CIRCLE develops the capacity of professional women and entrepreneurs to exercise leadership in new and courageous ways. We draw on the specific and unique leadership challenges that women face in order to facilitate the process of innovative change and transformation. We find that women tend to communicate their challenges especially well, enabling them to more quickly generate impact. To create systemic shifts, we engage with a variety of stakeholders to pace the work.
We build upon two powerful and proven methodologies: adaptive leadership, developed at Harvard, and the psychodynamic-systemic approach to coaching out of INSEAD’s Global Leadership Centre.
Psychodynamic coaching is an approach to executive coaching for individuals, teams, and organizations that focuses on less obvious factors that contribute to complex interpersonal and group behaviors. Our leadership and coaching models work hand in hand to get at the heart of what it takes for developmental and cultural change at a deeper level.
The Middle East, South Asia, North America, Europe. These are the diverse regions of CIRCLE’s founders and part of what distinguishes us from other firms.
We come from radically different backgrounds: a Pakistani social entrepreneur, a European coaching professional, and an American leadership-learning specialist. Together we bring 40 years of cross-sector leadership development experience to our work. Not only do we develop the global cultural competence essential to successful businesses, we represent it.
Sadaffe Abid is the founder of CIRCLE Women Association, a leading social enterprise that aims to build and develop the entrepreneurial and leadership capacity of women in Pakistan.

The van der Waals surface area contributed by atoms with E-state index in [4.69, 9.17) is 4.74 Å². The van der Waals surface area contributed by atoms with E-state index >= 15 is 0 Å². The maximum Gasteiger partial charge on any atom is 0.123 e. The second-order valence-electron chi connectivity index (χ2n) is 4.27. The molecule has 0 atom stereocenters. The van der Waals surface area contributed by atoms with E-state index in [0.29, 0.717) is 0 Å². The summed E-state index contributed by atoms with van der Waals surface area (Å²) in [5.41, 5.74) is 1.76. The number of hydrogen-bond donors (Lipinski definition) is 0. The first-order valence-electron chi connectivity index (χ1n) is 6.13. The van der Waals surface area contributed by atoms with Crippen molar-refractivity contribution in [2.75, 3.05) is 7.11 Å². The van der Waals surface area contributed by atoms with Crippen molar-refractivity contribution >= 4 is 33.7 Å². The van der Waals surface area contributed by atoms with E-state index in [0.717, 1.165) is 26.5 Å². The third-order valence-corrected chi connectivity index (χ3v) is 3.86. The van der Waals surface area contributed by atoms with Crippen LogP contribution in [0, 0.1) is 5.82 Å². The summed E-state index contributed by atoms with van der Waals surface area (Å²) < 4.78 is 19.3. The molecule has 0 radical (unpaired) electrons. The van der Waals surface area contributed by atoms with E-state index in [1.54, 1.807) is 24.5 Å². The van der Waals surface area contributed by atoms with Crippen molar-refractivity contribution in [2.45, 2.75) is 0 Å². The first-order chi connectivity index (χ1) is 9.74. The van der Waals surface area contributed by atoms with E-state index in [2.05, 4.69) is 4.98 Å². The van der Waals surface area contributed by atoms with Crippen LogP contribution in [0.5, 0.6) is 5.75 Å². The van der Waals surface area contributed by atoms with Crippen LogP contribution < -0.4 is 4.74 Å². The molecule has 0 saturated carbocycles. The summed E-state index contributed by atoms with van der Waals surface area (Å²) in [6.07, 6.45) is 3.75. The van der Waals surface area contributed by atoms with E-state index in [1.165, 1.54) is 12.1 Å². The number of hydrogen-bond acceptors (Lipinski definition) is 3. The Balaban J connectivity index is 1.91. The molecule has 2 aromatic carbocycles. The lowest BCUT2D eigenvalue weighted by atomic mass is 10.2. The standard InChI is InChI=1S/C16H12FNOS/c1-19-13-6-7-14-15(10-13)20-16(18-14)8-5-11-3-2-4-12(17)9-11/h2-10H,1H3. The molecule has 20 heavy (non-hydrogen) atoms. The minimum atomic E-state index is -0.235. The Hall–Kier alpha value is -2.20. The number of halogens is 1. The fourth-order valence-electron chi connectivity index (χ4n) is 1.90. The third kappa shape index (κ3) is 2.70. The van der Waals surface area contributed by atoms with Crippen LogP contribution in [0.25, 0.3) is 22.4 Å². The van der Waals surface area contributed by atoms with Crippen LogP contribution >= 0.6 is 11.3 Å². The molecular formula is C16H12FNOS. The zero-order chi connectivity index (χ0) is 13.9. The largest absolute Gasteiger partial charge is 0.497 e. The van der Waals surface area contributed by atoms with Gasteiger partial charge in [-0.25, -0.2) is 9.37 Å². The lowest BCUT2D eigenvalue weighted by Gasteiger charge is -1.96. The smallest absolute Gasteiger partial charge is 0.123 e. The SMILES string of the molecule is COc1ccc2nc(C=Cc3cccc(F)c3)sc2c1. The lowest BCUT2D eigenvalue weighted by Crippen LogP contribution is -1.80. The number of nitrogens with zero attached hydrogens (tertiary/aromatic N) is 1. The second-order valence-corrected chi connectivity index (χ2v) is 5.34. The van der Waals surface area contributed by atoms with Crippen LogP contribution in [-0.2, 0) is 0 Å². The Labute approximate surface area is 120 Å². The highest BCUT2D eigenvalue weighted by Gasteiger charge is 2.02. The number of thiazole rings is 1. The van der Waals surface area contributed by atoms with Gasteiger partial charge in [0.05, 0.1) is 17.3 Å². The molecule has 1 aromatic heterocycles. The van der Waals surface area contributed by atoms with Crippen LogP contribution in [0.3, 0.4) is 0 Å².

She brought She Loves Tech to Pakistan, now the world’s largest women and startup competition globally. Sadaffe was a founding team member, COO and later CEO of Kashf Foundation, a Forbes 50 global MFI that had 3oo,000 clients and disbursed USD 200M loans to women clients in Pakistan. Under her leadership, Kashf received several awards including the AGFUND International Prize for Miceocredit.
Sadaffe is INSEAD’s Social Entrepreneur-in-Residence. She is on the board of Pakistan Microfinance Network, UN Women Pakistan Civil Society Advisory Council and Indus Earth. She is also an adviser to Dell Women Entrepreneurship Network (DWEN).
She completed her Masters at the Harvard Kennedy School, Advanced Management Program at INSEAD and her B.A. at Mount Holyoke College. She is a recipient of the Mount Holyoke Alumni Achievement Award. Her work at Kashf has been highlighted in Nicholas Kristoff’s, Half the Sky and Isobel Coleman’s, Paradise beneath her feet.
Kelly brings adaptive leadership to organizations through innovative learning design, curriculum strategy, and case-in-point facilitation. Her career began at Amnesty International where she co-led a global media campaign distributing the Universal Declaration of Human Rights to 15 countries and in 18 languages. Kelly was an editor for two presidents of Harvard University and for Leadership On the Line by Heifetz and Linsky. She was also a teaching fellow at two of Harvard’s graduate schools. Kelly has… More
Oriane Kets de Vries